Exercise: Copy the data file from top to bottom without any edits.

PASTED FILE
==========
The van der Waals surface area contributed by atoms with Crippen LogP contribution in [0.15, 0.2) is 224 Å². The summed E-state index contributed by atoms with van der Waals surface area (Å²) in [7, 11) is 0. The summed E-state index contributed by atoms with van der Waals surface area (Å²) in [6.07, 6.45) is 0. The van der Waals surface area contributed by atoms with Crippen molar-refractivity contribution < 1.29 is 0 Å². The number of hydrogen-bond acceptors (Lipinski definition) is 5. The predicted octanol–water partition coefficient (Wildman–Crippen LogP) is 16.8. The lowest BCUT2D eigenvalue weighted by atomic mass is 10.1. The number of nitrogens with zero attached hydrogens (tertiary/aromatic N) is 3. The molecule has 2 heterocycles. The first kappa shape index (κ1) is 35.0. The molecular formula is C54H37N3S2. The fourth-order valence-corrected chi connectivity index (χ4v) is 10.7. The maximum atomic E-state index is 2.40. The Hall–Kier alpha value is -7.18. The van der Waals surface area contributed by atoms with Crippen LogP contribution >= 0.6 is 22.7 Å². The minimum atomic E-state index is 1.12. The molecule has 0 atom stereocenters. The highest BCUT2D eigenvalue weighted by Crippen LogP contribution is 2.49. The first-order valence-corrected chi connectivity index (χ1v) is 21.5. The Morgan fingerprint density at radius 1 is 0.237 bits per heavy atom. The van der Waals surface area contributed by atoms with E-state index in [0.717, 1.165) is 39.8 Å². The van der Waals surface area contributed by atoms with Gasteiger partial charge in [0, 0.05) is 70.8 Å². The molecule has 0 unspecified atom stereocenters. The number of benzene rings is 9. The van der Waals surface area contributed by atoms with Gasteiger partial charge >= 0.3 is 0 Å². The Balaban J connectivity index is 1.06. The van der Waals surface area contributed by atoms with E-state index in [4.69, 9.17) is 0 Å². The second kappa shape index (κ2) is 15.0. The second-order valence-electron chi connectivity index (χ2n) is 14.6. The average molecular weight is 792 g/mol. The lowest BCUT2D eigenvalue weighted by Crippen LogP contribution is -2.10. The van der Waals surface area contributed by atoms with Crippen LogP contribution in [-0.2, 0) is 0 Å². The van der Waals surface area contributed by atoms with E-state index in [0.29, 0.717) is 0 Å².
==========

The van der Waals surface area contributed by atoms with Crippen LogP contribution in [0.15, 0.2) is 224 Å². The summed E-state index contributed by atoms with van der Waals surface area (Å²) in [7, 11) is 0. The summed E-state index contributed by atoms with van der Waals surface area (Å²) in [6.07, 6.45) is 0. The van der Waals surface area contributed by atoms with Crippen molar-refractivity contribution < 1.29 is 0 Å². The number of hydrogen-bond acceptors (Lipinski definition) is 5. The predicted octanol–water partition coefficient (Wildman–Crippen LogP) is 16.8. The lowest BCUT2D eigenvalue weighted by atomic mass is 10.1. The number of nitrogens with zero attached hydrogens (tertiary/aromatic N) is 3. The molecule has 2 heterocycles. The first kappa shape index (κ1) is 35.0. The molecular formula is C54H37N3S2. The fourth-order valence-corrected chi connectivity index (χ4v) is 10.7. The maximum atomic E-state index is 2.40. The Hall–Kier alpha value is -7.18. The van der Waals surface area contributed by atoms with Crippen LogP contribution >= 0.6 is 22.7 Å². The minimum atomic E-state index is 1.12. The molecule has 0 atom stereocenters. The highest BCUT2D eigenvalue weighted by Crippen LogP contribution is 2.49. The first-order valence-corrected chi connectivity index (χ1v) is 21.5. The Morgan fingerprint density at radius 1 is 0.237 bits per heavy atom. The van der Waals surface area contributed by atoms with E-state index in [0.717, 1.165) is 39.8 Å². The van der Waals surface area contributed by atoms with Gasteiger partial charge in [0, 0.05) is 70.8 Å². The molecule has 0 unspecified atom stereocenters. The number of benzene rings is 9. The van der Waals surface area contributed by atoms with Gasteiger partial charge >= 0.3 is 0 Å². The Balaban J connectivity index is 1.06. The van der Waals surface area contributed by atoms with E-state index in [4.69, 9.17) is 0 Å². The second kappa shape index (κ2) is 15.0. The second-order valence-electron chi connectivity index (χ2n) is 14.6. The average molecular weight is 792 g/mol. The lowest BCUT2D eigenvalue weighted by Crippen LogP contribution is -2.10. The van der Waals surface area contributed by atoms with Crippen LogP contribution in [-0.2, 0) is 0 Å². The van der Waals surface area contributed by atoms with E-state index in [0.29, 0.717) is 0 Å².